There’s a type of thriller that seemed to exist when I was growing up and I almost can’t put into words what the subgenre would be. Dark tales of modest ambitions featuring stars in the lead roles, many set in rural aeas, some about people who have come there from the city. I imagine many of these films beginning with the Avco-Embassy logo as well. I’m not sure I understand what this phantom sort of movie is, but that’s what memory does to you.
Oliver Stone’s THE HAND (featuring an Orion logo at the start, not Avco-Embassy) is one of those movies and yet it isn’t. It’s a straightforward horror thriller, yet it isn’t. It has a performance by an actor who goes over the top, yet he doesn’t. It’s about a killer hand, but no, that’s not really what its about at all.
Michael Caine is comic book artist Joe Landsdale. During a car ride he is having an argument with wife Anne (Andrea Marcovicci, also of THE STUFF and THE CONCORDE: AIRPORT ’79) about the state of their marriage. In the middle of the fight, the two are nearly in an accident and while Caine is waving for a car to get out of the way, it is sliced clean off by the truck who is closely driving in front of them. Robbed of his creativity, Landsdale tries to put his life back together as his marriage crumbles, but he begins to have visions of his hand which was never located after the accident. And what about these visions of violence that he is having? Is he going mad or is the hand simply causing what he wants to happen to certain people?
Made after his Oscar win for the screenplay of MIDNIGHT EXPRESS and his first attempt to film BORN ON THE FOURTH OF JULY (with Al Pacino) had failed, THE HAND is Stone’s second directing effort after the little-seen 1974 horror film SEIZURE. That first film is not particularly good, but it is interesting (the presence of Martine Beswick in the lead role certainly helps). THE HAND is interesting as well, but it never fully works because it seems unsure where to go with its basic idea and how far to take it.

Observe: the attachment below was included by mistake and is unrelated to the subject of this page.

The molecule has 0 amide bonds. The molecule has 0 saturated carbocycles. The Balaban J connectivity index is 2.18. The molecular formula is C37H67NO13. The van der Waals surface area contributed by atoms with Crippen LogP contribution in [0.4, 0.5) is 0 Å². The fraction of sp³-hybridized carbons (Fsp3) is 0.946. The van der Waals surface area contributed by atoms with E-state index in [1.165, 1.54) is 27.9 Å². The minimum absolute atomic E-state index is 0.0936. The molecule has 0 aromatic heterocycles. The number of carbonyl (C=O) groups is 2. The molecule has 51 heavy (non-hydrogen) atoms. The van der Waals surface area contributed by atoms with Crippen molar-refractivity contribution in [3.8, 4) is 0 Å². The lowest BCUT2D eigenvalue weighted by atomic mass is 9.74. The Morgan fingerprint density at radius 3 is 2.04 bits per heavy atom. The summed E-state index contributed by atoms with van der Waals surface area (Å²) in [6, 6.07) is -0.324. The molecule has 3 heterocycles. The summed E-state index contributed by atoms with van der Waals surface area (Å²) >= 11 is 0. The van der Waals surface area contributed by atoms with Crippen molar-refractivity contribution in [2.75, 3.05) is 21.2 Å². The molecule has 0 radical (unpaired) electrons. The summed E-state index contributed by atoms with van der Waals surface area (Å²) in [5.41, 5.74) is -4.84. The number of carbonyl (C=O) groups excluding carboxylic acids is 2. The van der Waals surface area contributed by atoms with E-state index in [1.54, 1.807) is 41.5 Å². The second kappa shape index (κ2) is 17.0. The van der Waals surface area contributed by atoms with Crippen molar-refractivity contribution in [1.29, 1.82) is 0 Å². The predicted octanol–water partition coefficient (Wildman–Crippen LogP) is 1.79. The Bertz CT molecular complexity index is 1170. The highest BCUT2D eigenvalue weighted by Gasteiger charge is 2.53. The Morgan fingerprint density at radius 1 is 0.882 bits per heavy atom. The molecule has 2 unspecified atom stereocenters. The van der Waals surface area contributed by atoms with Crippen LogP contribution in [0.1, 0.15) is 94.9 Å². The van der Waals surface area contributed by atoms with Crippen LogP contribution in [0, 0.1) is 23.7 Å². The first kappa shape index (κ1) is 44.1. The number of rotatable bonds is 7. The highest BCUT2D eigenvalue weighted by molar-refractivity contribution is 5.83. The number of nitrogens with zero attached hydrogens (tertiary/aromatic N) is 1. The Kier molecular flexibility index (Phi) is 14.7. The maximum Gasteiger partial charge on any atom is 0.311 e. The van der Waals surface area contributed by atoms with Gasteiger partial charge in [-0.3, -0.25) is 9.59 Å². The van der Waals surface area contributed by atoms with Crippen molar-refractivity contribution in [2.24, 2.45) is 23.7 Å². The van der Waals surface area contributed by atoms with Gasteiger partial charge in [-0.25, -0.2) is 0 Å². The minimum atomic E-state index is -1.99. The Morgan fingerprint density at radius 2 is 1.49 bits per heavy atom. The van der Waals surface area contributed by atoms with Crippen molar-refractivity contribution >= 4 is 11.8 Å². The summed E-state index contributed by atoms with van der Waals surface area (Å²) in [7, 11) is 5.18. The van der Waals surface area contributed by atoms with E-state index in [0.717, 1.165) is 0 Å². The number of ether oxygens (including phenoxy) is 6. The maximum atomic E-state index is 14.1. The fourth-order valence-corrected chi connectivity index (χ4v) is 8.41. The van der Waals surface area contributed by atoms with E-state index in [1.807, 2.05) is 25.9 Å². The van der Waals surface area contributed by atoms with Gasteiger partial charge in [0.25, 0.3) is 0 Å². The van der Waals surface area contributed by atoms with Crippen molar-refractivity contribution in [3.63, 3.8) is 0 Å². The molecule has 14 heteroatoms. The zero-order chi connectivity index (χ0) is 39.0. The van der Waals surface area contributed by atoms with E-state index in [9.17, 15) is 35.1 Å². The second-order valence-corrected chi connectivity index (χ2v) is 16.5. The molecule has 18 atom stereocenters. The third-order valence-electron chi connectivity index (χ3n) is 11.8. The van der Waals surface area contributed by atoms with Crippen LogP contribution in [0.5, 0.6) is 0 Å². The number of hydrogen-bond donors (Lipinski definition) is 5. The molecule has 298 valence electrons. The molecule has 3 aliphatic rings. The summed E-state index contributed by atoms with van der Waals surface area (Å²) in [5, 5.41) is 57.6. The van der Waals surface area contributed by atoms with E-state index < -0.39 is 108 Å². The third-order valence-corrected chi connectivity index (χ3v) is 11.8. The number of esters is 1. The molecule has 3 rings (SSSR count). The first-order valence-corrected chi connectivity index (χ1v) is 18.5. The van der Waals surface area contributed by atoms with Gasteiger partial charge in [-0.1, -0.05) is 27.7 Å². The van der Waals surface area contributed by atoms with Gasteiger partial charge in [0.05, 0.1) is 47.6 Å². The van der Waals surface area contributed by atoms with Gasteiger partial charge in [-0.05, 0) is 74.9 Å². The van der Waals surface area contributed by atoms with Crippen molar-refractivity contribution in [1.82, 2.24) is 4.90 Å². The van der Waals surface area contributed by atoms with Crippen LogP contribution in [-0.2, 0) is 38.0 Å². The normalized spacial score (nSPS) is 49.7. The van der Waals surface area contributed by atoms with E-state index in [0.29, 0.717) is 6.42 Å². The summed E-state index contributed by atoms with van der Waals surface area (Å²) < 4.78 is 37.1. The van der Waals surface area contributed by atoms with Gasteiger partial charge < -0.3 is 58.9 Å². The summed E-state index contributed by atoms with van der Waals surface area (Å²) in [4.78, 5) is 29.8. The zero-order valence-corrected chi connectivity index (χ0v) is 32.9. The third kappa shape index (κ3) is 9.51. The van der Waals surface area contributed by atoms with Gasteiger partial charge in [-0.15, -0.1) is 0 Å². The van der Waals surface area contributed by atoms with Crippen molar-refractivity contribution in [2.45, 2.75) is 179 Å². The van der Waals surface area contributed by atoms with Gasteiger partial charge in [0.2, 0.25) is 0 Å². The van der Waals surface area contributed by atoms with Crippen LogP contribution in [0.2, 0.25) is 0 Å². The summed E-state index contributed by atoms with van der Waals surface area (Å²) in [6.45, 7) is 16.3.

The film’s basic theme of an artist losing control of his creativity is a powerful one but THE HAND seems to take even more interest in portraying the collapse of this marriage. As an exploration of the themes of fidelity and trust, I was strongly reminded of some of David Cronenberg’s THE BROOD, made two years before this. But that film is a good example of Cronenberg’s strengths, while THE HAND plays like the work of a director who is unsure of how to handle the genre. In fact, Stone makes a comment on his enjoyably earnest DVD commentary for the film that he doesn’t think he has the “horror gene”. The sequence where the hand is severed is bloody and effective, no question about that, but it’s clear that Stone would figure out the right path for his directing career soon enough.
The performance of Michael Caine falls somewhere in between his over-the-top rantings in things like THE SWARM and his more acclaimed work from around this time such as DRESSED TO KILL. At first he seems a little too strait-laced to me as this comic-book artist and the main argument at the beginning features him yelling just a little too much. (It frankly plays like Caine overacting as opposed to the character overreacting) On the other hand, when he simply expresses himself and his anger with looks he is very strong (Caine has such great eyes for that sort of thing) and he also seems much more believable, chillingly so, late in the film when he really starts to go over the edge. As his wife, Marcovicci is very good, as well as fetching, and the movie’s portrayal of her never seems to tip in one direction or the other too much. It’s too bad that she never became a more familiar face, though she has achieved a more successful career as a cabaret singer.
Ultimately, Oliver Stone as the director of THE HAND is more interested in the exploration of a character’s descent into madness and the destruction of a marriage than he is in making a movie about a killer hand. That’s all well and good—hey, it’s what I’d be more interested in as well. But he doesn’t seem to know how to use the genre to make those two separate things play off each other. And, as he would probably admit, he doesn’t seem interested in figuring out how he would do that. That’s why I dislike the ending so much, one which screams “let’s reshoot so we can play up the horror angle and go out on an illogical scare” just about more than any other bad horror movie ending I’ve ever seen. Sometimes a director makes a certain movie to find out that he doesn’t want to make that movie. So maybe the best way to look at THE HAND is as a short detour in the path of Oliver Stone’s evolution.